Posted by CSTA on May 09, 2023
Andrea Wilson Vazquez is the deputy director of the Expanding Computing Education Pathways (ECEP) Alliance, an organization that works to broaden participation in computing by challenging policies and practices that serve as barriers to diverse student engagement in computer science.
Andrea Wilson Vazquez is the deputy director of the Expanding Computing Education Pathways (ECEP) Alliance, an organization that works to broaden participation in computing by challenging policies and practices that serve as barriers to diverse student engagement in computer science. Before coming to ECEP, Andrea was the director of educator training and school partnerships at Code Savvy, a Minnesota-based nonprofit working to expand equitable and engaging K–12 computer science education.
Andrea has been a computer science teacher, a teacher for English language learners, and most recently an instructional coach at an alternative high school, where she helped teachers engage students with unique learning needs through maker and computer science education. She holds a BA in Spanish and global studies and an MA in ESL education. She is a CSTA CSforELs teacher leader and facilitator, as well as a co–principal investigator on the Coaching for Equity in Computer Science initiative.
Equity has always stood at the heart of Andrea’s work. As a CS coach, professional development provider, and teacher, she encourages other teachers and school leaders to center equity in all plans, ideas, and conversations. “We work together,” Andrea says, “toward interrupting and counteracting inequities, small and large, in ways that create equitable, sustainable change.”
Whether she’s helping colleagues to create new programs or making changes to existing ones, Andrea emphasizes finding and implementing the structures that will give every child the chance to develop their fullest potential. Tools like computer science equity audits can point up barriers in capacity, access, participation, and experience (i.e., the CAPE framework) and guide decisions to remove those barriers at every level.
Since her grad school days, when she got her master’s in ESL teaching, Andrea has maintained a particular focus on English language–learners. As a teacher leader and facilitator in training for CSTA’s CSforELs program, she has worked on designing AP courses specifically for bilingual students and English language learners. In collaboration with other teachers of AP Computer Science Principles, she developed, tested, and shared language-inclusive strategies like “building background knowledge, pair-and-share structures, sentence frames, specific vocabulary instruction, deconstructing sentences/prompts, and chunking text-heavy lessons.”
Lessons that included specific language scaffolds were found to be most engaging and accessible to English language learners. Andrea has been excited to witness CSforEL participants implementing those scaffolds and strategies in their classes after the conclusion of their professional development experiences. She also had the opportunity to perform an equity audit for the MobileCSP curriculum design team and recommend teaching strategies that would be more inclusive of English language learners.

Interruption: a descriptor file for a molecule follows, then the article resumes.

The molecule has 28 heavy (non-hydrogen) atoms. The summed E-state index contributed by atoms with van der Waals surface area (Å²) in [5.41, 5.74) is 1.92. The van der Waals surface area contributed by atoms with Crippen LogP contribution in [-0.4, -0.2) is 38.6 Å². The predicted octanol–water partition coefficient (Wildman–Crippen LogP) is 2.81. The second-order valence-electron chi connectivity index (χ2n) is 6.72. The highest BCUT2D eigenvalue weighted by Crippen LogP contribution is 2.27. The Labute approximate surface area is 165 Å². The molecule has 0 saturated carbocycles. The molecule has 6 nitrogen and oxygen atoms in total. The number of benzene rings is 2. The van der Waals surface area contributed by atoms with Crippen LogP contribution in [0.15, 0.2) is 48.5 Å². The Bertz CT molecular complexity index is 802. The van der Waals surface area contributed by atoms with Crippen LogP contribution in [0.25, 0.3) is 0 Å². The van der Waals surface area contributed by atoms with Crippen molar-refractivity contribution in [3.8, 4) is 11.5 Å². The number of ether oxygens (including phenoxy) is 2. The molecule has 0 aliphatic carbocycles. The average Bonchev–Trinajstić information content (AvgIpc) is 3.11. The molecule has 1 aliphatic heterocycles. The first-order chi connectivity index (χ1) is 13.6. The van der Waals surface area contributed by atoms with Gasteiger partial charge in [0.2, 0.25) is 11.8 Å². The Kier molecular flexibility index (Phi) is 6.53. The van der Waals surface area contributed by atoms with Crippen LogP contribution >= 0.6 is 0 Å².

Andrea constantly works to challenge preconceptions about who participates in computer science and who can use technology to be a creator. During her time at Code Savvy, she collaborated with a partner school district, Brooklyn Center Community Schools, to write a grant that would expand CS access in the district’s middle schools. Over the course of the grant project, students in grades 5–8 used micro:bits to create solutions to problems in their communities, heard from experts in the tech industry, and ultimately presented their work to their school. Andrea is excited to report that “over 95% [of participants expressed] interest in continuing to do more projects with micro:bits and coding.” The district won a second year of funding and plans to train a cohort of teachers and expand integration through more core classes.
“I am first and foremost a reflective practitioner and lead learner,” Andrea says, “a collaborator through and through.” As a CSTA Equity Fellow, one of her top priorities is to connect with the other members of her cohort.
Andrea hopes to share her own experience of fostering safe classroom spaces, and she’s excited to continue growing as an “authentic, inclusive, and effective” computer science coach and PD provider as she and the other Fellows support and learn from each other. “To join a cohort group of Equity Fellows with common vision and goals would be truly transformative, in terms of making strides towards developing advocacy pathways and training resources that could be shared and applied widely,” she observes.
As she heads into her fellowship, Andrea hopes to create equity-focused tools and coaching networks that can help computer science educators create change in their own classrooms, schools, and districts. She knows firsthand the value of working in the community with other equity-focused leaders in computer science education. Through the CSTA Equity Fellowship, she hopes both to find that community and to foster it for computer science educators around the country.
Above all, Andrea is passionate about the important role of educators in building equitable computer science learning experiences. In her years as a teacher, she has come to believe that “every conversation in education [is] a conversation about equity.”